“I met last week at the conference, it was an amazing, romantic whirlwind. Now I am pregnant he refuses to return my calls or emails. Help!”

    What’s worse is this could be used via Facebook or even via pure email to the wife. With a little Photoshop help, by creating fake caught-cheating photos, it may be a hard to disprove

    Taking the caught-cheating photos and placing them on various sites will also help Google cache them in images.google.com. Further, if the images are named after the person’s name, it will help them come up first in a Google search.

    Cheating can also be replaced with other actions like industrial espionage, bad associations (having dinner with people you should hate). Imagine photoshopped photos of a VP of a company handing documents to the CEO of a competing company.

Jail Time

    Another method requires a little more work and some hacking skills that some people may not have. Yet it’s one of the most powerful methods one could use. This method basically involves hacking someone’s computer or taking it over remotely, implanting a lot of child porn on the computer, and posting that same child porn on USENET with the victim’s real email address.

    USENET is patrolled so carefully for this type of material that the result would be an FBI agent’s knock on the victim’s door, jail time, public embarrassment, maybe a pile of felonies, and to top it off… everyone thinks the victim is a pedophile.

    There are other methods such as filling a USB Drive full of child porn and simply dropping it near the victim’s car where he or she may pick it up. The attacker then tips off the police.

    In essence, the attacker frames someone for a crime. With the anonymous nature of the Internet, Operating Systems, and general digital accounting, it’s easy to put these crimes on the shoulders of the victim.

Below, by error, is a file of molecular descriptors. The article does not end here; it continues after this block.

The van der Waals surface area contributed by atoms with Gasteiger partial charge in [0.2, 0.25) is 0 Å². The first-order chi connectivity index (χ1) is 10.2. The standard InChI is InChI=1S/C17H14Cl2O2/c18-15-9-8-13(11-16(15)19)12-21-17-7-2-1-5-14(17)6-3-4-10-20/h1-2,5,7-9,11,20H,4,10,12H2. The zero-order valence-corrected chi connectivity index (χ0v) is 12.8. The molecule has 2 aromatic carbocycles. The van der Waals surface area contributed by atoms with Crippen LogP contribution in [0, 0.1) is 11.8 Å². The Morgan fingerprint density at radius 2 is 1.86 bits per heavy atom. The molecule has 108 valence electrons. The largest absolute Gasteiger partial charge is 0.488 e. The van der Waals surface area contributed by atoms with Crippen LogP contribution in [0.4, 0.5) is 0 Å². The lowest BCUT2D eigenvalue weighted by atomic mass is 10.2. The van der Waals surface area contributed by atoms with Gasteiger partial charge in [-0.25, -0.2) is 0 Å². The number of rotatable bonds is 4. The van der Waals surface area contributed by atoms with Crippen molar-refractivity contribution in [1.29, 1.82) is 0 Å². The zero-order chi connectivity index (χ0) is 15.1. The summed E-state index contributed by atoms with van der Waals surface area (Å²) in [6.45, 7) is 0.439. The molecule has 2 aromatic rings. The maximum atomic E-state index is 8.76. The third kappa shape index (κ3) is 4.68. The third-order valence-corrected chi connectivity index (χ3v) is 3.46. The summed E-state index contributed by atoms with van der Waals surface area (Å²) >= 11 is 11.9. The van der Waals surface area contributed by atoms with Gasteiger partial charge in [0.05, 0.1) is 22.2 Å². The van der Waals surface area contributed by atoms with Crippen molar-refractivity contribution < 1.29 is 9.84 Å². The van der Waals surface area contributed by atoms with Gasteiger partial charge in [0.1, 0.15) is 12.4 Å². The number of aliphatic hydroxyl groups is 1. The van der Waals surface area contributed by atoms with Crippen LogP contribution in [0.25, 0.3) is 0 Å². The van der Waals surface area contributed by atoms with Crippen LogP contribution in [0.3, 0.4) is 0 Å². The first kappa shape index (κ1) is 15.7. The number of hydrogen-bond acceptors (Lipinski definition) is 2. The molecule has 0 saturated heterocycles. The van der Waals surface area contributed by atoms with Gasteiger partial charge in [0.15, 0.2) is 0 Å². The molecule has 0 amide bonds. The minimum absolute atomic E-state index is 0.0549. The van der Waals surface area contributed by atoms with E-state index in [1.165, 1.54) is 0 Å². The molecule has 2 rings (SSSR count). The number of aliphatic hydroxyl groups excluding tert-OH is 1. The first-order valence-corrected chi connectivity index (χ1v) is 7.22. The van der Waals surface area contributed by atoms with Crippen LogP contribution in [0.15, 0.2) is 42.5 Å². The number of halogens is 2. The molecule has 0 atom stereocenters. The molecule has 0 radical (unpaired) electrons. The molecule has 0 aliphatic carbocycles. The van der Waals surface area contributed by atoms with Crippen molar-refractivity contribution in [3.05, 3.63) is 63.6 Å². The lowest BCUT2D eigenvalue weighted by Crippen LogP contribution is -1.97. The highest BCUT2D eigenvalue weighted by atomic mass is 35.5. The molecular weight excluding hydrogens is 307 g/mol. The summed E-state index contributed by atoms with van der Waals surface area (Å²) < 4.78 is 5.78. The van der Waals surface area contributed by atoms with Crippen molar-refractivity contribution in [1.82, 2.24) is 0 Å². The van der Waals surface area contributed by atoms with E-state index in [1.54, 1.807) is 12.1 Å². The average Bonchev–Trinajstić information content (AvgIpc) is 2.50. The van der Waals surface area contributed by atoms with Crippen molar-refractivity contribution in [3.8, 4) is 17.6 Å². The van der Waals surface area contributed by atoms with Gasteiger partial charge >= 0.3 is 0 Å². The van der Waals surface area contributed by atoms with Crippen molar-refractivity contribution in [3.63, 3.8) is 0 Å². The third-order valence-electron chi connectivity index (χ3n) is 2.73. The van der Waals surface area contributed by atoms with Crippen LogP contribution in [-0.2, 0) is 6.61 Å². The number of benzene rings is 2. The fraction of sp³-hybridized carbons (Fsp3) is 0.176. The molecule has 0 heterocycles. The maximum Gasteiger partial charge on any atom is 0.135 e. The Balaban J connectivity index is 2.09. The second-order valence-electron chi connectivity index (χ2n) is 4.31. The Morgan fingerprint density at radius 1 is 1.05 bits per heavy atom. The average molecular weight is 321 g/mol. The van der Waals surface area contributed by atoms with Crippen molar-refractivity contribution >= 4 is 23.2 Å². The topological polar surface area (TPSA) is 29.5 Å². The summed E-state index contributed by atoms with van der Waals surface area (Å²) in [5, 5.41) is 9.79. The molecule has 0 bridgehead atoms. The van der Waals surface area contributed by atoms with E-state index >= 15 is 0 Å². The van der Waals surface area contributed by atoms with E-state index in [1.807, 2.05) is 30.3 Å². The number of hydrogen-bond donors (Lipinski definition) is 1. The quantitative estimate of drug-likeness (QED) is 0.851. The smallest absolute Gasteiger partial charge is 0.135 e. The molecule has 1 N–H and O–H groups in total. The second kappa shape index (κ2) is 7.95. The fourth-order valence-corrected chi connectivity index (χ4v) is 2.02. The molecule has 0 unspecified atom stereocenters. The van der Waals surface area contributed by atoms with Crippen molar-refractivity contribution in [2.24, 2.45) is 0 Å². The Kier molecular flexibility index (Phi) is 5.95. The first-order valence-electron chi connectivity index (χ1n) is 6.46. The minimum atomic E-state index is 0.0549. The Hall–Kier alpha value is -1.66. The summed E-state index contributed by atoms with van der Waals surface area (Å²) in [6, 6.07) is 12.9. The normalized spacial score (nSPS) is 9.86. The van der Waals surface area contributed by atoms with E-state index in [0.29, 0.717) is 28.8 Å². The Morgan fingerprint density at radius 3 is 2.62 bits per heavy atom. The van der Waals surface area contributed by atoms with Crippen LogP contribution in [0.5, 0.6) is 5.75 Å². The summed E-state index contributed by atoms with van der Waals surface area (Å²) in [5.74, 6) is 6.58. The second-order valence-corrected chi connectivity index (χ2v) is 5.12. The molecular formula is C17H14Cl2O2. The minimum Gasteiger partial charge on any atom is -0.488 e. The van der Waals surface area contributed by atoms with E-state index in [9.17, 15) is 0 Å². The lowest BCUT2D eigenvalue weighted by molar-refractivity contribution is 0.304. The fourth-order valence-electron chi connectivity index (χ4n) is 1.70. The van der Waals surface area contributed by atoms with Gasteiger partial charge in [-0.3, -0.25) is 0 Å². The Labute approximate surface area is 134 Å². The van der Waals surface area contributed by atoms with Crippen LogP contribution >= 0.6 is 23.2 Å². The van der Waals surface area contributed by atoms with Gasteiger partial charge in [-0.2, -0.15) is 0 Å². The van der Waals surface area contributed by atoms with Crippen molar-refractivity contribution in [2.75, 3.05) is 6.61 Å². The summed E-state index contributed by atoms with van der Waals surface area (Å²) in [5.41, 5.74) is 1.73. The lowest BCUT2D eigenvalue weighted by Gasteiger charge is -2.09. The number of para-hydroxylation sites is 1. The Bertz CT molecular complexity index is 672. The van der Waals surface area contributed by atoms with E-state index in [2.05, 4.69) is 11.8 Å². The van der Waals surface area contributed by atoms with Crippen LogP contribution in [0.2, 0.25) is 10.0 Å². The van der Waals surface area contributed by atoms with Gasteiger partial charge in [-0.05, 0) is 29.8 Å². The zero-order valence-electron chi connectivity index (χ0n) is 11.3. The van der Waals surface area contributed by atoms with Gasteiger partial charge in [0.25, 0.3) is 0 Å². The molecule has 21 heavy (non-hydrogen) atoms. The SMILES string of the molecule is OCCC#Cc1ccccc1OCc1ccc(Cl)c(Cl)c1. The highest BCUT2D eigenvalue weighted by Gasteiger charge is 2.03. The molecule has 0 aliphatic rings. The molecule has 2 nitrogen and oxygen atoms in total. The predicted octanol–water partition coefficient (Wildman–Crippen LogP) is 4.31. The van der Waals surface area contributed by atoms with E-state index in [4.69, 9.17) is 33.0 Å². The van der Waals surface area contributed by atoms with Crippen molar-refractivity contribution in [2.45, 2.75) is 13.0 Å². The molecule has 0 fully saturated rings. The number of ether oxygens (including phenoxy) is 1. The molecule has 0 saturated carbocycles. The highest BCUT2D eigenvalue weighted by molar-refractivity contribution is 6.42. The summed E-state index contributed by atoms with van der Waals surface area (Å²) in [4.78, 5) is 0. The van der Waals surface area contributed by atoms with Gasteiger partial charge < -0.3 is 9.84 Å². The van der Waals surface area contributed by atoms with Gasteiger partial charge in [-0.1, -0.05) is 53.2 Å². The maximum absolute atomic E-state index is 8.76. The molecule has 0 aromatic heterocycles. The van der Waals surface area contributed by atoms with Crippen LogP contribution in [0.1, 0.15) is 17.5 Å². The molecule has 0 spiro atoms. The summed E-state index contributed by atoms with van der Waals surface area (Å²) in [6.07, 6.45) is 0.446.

Fake Logs

    Another vicious attack vector would be simply to make-up an attack. Create logs of someone uploading child porn to a web site, making fake posting to your blog threatening to kill the president, or just a fake hacking attempt. System logs are all text, so typing up a log that looks real would be very simple and law enforcement can use that information as evidence.

    If fake evidence is introduced, it could have more power than actually attempting to frame someone for a crime.

Rogue Disinformation

    Hacker groups, governments, terrorist groups, politicians, businesses, and other activist groups use the Internet to spread their propaganda, turning their web sites into recruiting machines.
    What better way is there to disrupt them by using disinformation to discredit and fragment the momentum?

    One can hack their web site, and rather than a full website defacement, only change the wording a tiny bit, just enough to turn people off. Doing so will make their followers go, “huh?” and it may take a while for the changes to be caught.

    As an example (which should never be done and is fictitious), on a Governor’s web page, there is usually an about section. Let’s just say the text officially reads, “People who know me know that besides faith and family, nothing’s more important to me than our beloved Alaska.”

    IF one were to change that text to read; “People who know me know that nothing’s more important to me than my liberal views and beloved Alaska. In my life, I reject faith and family.”

    If the site massaging is not detected, the new text would sit for a few weeks would spread some serious disinformation.

    It’s also possible to register web sites that appear to be supporting a victim, gather viewing, and then negatively morph the message over time. For example, register supportgovernorname.com, copy the full text and content from other governor support sites. Link the site in places such as Wikipedia and other political blogs. Once there is traffic and linking going directly to the site (people are reading it/using it), slowly morph the text to make her messaging appear negative. Using DDoS attacks to shutdown the official web site to force people to the alternative fake site would also help force people to your messaging.